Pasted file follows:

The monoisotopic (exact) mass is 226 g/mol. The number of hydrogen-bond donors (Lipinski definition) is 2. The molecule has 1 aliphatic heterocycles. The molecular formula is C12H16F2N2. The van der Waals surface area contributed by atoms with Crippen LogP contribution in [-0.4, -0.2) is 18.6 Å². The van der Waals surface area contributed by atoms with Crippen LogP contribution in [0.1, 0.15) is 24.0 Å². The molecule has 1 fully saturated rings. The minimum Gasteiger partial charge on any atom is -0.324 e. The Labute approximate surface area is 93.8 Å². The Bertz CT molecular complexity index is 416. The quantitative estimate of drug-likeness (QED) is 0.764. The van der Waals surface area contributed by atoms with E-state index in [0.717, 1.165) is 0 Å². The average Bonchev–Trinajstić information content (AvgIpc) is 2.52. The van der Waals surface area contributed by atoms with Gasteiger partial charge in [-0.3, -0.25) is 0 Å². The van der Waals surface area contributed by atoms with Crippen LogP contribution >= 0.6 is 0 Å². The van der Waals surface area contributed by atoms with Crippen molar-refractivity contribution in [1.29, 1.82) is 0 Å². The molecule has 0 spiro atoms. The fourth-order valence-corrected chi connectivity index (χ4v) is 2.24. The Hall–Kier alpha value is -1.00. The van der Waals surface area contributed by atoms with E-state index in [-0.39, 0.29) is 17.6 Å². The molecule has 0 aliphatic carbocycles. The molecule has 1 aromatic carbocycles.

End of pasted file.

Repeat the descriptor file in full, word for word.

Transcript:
The monoisotopic (exact) mass is 226 g/mol. The number of hydrogen-bond donors (Lipinski definition) is 2. The molecule has 1 aliphatic heterocycles. The molecular formula is C12H16F2N2. The van der Waals surface area contributed by atoms with Crippen LogP contribution in [-0.4, -0.2) is 18.6 Å². The van der Waals surface area contributed by atoms with Crippen LogP contribution in [0.1, 0.15) is 24.0 Å². The molecule has 1 fully saturated rings. The minimum Gasteiger partial charge on any atom is -0.324 e. The Labute approximate surface area is 93.8 Å². The Bertz CT molecular complexity index is 416. The quantitative estimate of drug-likeness (QED) is 0.764. The van der Waals surface area contributed by atoms with E-state index in [0.717, 1.165) is 0 Å². The average Bonchev–Trinajstić information content (AvgIpc) is 2.52. The van der Waals surface area contributed by atoms with Gasteiger partial charge in [-0.3, -0.25) is 0 Å². The van der Waals surface area contributed by atoms with Crippen LogP contribution >= 0.6 is 0 Å². The van der Waals surface area contributed by atoms with Crippen molar-refractivity contribution in [1.29, 1.82) is 0 Å². The molecule has 0 spiro atoms. The fourth-order valence-corrected chi connectivity index (χ4v) is 2.24. The Hall–Kier alpha value is -1.00. The van der Waals surface area contributed by atoms with E-state index in [-0.39, 0.29) is 17.6 Å². The molecule has 0 aliphatic carbocycles. The molecule has 1 aromatic carbocycles.